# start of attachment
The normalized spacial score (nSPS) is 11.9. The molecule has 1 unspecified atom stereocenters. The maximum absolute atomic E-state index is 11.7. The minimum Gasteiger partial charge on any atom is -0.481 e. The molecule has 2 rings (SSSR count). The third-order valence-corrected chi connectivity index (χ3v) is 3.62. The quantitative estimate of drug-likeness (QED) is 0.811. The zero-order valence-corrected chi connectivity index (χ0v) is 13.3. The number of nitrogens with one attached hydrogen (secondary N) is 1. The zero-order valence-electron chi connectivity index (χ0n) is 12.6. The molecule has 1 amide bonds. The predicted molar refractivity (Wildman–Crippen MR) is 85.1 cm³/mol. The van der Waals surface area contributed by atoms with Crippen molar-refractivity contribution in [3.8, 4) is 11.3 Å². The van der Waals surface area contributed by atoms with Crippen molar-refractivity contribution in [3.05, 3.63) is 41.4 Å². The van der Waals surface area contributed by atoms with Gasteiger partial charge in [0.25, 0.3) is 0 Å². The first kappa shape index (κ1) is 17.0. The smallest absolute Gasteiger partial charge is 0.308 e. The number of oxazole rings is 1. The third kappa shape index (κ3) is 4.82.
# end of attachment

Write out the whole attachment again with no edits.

The normalized spacial score (nSPS) is 11.9. The molecule has 1 unspecified atom stereocenters. The maximum absolute atomic E-state index is 11.7. The minimum Gasteiger partial charge on any atom is -0.481 e. The molecule has 2 rings (SSSR count). The third-order valence-corrected chi connectivity index (χ3v) is 3.62. The quantitative estimate of drug-likeness (QED) is 0.811. The zero-order valence-corrected chi connectivity index (χ0v) is 13.3. The number of nitrogens with one attached hydrogen (secondary N) is 1. The zero-order valence-electron chi connectivity index (χ0n) is 12.6. The molecule has 1 amide bonds. The predicted molar refractivity (Wildman–Crippen MR) is 85.1 cm³/mol. The van der Waals surface area contributed by atoms with Crippen molar-refractivity contribution in [3.8, 4) is 11.3 Å². The van der Waals surface area contributed by atoms with Crippen molar-refractivity contribution in [3.05, 3.63) is 41.4 Å². The van der Waals surface area contributed by atoms with Gasteiger partial charge in [0.25, 0.3) is 0 Å². The first kappa shape index (κ1) is 17.0. The smallest absolute Gasteiger partial charge is 0.308 e. The number of oxazole rings is 1. The third kappa shape index (κ3) is 4.82.